Addressing Women's Issues, Scott Portrays Himself as a Moderate | Off Message

Addressing Women's Issues, Scott Portrays Himself as a Moderate

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Sue Minter and Phil Scott at a gubernatorial forum Thursday at the Statehouse - PAUL HEINTZ
  • Paul Heintz
  • Sue Minter and Phil Scott at a gubernatorial forum Thursday at the Statehouse
From the moment he opened his mouth Thursday at a gubernatorial forum on women's issues, Lt. Gov. Phil Scott tried to make one thing clear: He's not your average Republican. 

"Despite what you'll hear from my opponent's party and my opponents at large, I'm pro-choice. I support marriage equality. And I support equal pay for equal work," the GOP nominee said. 

But despite his best efforts, Scott was at an obvious disadvantage throughout the Statehouse forum, which was sponsored by the Vermont Commission on Women, the League of Women Voters, and Business and Professional Women/Vermont. Put simply, his Democratic rival, former transportation secretary Sue Minter, had a bit more experience with the subjects at hand.

"Like a majority of Vermont women, I've lived this," she said, referring to the gap in wages between men and women. "I've worked hard — probably harder than many of my male counterparts — and known that I was probably earning less."

When the candidates were asked whether they would guarantee paid family and medical leave to all Vermonters, Minter again turned to her personal experience.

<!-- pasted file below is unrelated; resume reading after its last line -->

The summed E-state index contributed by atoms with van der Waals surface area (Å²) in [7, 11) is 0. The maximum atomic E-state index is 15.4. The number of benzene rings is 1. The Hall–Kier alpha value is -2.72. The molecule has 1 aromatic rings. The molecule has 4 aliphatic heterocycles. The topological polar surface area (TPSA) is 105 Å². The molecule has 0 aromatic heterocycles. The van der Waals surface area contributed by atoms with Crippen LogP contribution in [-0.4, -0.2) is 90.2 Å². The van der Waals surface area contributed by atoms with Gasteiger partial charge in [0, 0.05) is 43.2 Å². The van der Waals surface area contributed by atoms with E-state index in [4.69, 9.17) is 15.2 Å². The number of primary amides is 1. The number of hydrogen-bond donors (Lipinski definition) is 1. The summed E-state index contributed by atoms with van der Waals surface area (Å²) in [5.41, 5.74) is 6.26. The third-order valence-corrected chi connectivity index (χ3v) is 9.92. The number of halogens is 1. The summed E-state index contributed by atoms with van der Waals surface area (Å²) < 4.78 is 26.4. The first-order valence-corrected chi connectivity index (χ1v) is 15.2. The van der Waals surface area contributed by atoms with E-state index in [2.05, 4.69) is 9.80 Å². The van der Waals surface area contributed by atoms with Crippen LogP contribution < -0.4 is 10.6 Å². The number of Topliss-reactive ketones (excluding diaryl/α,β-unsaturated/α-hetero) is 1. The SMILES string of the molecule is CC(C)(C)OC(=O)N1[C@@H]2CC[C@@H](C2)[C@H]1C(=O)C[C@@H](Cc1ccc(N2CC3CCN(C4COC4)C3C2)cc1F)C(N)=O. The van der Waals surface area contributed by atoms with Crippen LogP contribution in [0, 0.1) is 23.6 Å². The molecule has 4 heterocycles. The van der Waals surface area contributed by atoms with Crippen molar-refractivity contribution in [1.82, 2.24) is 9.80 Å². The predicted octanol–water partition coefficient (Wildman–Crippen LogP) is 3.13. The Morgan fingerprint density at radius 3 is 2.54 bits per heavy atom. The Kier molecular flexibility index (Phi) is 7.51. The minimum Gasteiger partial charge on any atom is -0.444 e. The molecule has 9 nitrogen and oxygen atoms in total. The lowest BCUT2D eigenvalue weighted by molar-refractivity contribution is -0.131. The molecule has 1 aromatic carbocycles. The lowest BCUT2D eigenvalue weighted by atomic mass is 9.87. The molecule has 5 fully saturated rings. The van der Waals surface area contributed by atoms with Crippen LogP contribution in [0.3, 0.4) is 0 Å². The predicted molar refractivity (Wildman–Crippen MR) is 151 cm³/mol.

"Vermonters should not have to choose between their work, their child or people they love in need," she said. "When I was pregnant with my first child, Ariel, I was in a new job. I was afraid to tell them about my pregnancy. And I had no security of whether I would have a job to get back to." 

Bill Lee, Sue Minter and Phil Scott at a gubernatorial forum Thursday at the Statehouse - PAUL HEINTZ
  • Paul Heintz
  • Bill Lee, Sue Minter and Phil Scott at a gubernatorial forum Thursday at the Statehouse
Minter was quick to note that her Republican rival had opposed legislation, signed into law last winter, that provided paid sick leave to some Vermonters. At the time, Scott called the timing of the bill's passage "unfortunate" and said he would have preferred more exemptions for small businesses. But at Thursday's forum, Scott sounded more amenable to the law, saying that the legislature had taken "great steps towards providing paid leave for employees."

"I would not support any steps to reverse this, but businesses do need time to adjust and absorb these new costs," he said. "So I would not support an expansion of these mandates so soon."

When the forum's moderator, VTDigger.org founder Anne Galloway, brought the subject back to reproductive health care, Scott again argued that he would not curtail abortion rights. 

"I fully support a woman's right to choose and to have access to quality care," he said. "I may also be one of the only Republicans in the country to have spoken up against the calls to defund Planned Parenthood when that debate was going on in Washington not too long ago." 

That didn't keep Minter from tying Scott to his party.